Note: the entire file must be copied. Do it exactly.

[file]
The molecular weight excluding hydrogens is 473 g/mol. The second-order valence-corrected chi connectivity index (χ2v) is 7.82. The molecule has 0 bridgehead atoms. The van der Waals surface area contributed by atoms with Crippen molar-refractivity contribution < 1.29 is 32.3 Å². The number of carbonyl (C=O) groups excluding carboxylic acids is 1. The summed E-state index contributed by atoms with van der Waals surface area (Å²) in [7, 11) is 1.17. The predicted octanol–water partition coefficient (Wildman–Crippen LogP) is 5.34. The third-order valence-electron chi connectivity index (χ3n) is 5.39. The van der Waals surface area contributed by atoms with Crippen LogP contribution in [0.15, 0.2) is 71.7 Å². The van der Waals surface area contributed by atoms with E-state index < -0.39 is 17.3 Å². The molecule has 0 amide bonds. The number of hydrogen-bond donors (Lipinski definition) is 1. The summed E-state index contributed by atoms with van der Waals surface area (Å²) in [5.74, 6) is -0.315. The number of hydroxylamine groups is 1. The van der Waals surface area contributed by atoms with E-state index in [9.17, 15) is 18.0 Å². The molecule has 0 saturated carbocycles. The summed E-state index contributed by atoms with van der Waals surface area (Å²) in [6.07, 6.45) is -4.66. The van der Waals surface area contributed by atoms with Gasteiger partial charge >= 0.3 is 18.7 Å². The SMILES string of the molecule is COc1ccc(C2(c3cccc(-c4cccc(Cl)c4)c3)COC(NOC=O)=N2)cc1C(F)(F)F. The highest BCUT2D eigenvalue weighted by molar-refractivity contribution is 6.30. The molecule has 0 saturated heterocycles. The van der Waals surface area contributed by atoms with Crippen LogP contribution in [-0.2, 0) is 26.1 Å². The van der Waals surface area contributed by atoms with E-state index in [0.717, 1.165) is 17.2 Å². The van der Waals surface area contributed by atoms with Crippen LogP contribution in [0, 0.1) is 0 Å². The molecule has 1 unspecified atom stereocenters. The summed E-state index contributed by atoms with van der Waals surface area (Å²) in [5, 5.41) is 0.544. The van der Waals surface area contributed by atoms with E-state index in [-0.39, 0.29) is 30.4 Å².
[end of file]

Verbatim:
The molecular weight excluding hydrogens is 473 g/mol. The second-order valence-corrected chi connectivity index (χ2v) is 7.82. The molecule has 0 bridgehead atoms. The van der Waals surface area contributed by atoms with Crippen molar-refractivity contribution < 1.29 is 32.3 Å². The number of carbonyl (C=O) groups excluding carboxylic acids is 1. The summed E-state index contributed by atoms with van der Waals surface area (Å²) in [7, 11) is 1.17. The predicted octanol–water partition coefficient (Wildman–Crippen LogP) is 5.34. The third-order valence-electron chi connectivity index (χ3n) is 5.39. The van der Waals surface area contributed by atoms with Crippen LogP contribution in [0.15, 0.2) is 71.7 Å². The van der Waals surface area contributed by atoms with E-state index < -0.39 is 17.3 Å². The molecule has 0 amide bonds. The number of hydrogen-bond donors (Lipinski definition) is 1. The summed E-state index contributed by atoms with van der Waals surface area (Å²) in [5.74, 6) is -0.315. The number of hydroxylamine groups is 1. The van der Waals surface area contributed by atoms with E-state index in [9.17, 15) is 18.0 Å². The molecule has 0 saturated carbocycles. The summed E-state index contributed by atoms with van der Waals surface area (Å²) in [6.07, 6.45) is -4.66. The van der Waals surface area contributed by atoms with Gasteiger partial charge >= 0.3 is 18.7 Å². The SMILES string of the molecule is COc1ccc(C2(c3cccc(-c4cccc(Cl)c4)c3)COC(NOC=O)=N2)cc1C(F)(F)F. The highest BCUT2D eigenvalue weighted by molar-refractivity contribution is 6.30. The molecule has 0 saturated heterocycles. The van der Waals surface area contributed by atoms with Crippen LogP contribution in [-0.2, 0) is 26.1 Å². The van der Waals surface area contributed by atoms with E-state index in [0.717, 1.165) is 17.2 Å². The van der Waals surface area contributed by atoms with Crippen LogP contribution in [0, 0.1) is 0 Å². The molecule has 1 unspecified atom stereocenters. The summed E-state index contributed by atoms with van der Waals surface area (Å²) in [5, 5.41) is 0.544. The van der Waals surface area contributed by atoms with E-state index in [-0.39, 0.29) is 30.4 Å².